Ken Burton describes the choices he’s made in his career as “if the door was open, I was prone to step through it.” Indeed, moving from a background in fine arts, through to medical forensic photography, then the many opportunities presented to him during a career with the RCMP, and finally to Executive Director of the Vancouver Maritime Museum, it’s difficult to determine which part of his career is the highlight — his time on RCMP patrol boats on B.C.’s coast; his leadership in the Millennium project to trace the route of the St. Roch with a 20-metre aluminum catamaran; his experiences onboard the recent Crystal Serenity voyage through the Northwest Passage; or his current role as Executive Director of the Vancouver Maritime Museum.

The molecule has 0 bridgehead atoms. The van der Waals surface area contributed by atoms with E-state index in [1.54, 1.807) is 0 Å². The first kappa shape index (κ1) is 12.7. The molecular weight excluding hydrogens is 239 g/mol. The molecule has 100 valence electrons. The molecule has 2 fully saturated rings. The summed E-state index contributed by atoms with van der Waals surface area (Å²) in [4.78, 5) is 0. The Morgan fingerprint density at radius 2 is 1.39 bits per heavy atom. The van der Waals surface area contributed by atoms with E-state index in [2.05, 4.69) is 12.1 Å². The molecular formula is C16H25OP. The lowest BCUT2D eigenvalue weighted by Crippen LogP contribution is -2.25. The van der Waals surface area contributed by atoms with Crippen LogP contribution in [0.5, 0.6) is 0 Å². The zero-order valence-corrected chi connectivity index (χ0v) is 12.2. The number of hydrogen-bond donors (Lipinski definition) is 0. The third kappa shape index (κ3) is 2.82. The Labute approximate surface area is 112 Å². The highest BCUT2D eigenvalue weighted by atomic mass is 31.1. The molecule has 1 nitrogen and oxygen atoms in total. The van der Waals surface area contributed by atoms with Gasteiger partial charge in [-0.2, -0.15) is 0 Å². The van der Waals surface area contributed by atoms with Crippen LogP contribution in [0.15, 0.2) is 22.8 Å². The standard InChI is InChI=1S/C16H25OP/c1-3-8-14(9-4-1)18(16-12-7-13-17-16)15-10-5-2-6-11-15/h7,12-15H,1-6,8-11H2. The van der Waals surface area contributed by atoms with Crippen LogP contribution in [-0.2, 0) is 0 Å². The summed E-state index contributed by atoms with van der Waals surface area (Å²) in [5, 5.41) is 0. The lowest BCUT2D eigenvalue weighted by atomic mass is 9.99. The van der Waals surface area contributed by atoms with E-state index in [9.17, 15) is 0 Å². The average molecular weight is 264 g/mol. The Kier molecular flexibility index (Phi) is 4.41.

Regardless of identifying the highlight, there are constant themes throughout Burton’s career that remind one of Robert Frost’s poem, “The Road Not Taken.” Burton is one of those rare examples of a leader who usually chooses the road “less travelled by” and always excels at the task at hand. And clearly, he loves a challenge.
BCSN: The easiest way to start is at the beginning. Could you provide an overview of how you came to be the Executive Director of the Vancouver Maritime Museum?
KB: It’s been an interesting evolution. My background was originally in the arts. I worked at museums in Ontario as well as producing documentary films at Toronto Western Hospital where I became interested in medical forensic photography. Through an early mentor who worked at the Ontario Provincial Police Forensic Lab, I applied for both the OPP and RCMP with the intent on moving into the forensic lab. Being a police officer was the furthest thing from my mind — trust me, they were more apt to be chasing me.
The article you are trying to reach is restricted to members that have a BC Shipping News Subscription.
If you're already a subscriber please login below. Otherwise, to gain access to this content, please subscribe now.SUBSCRIBE NOW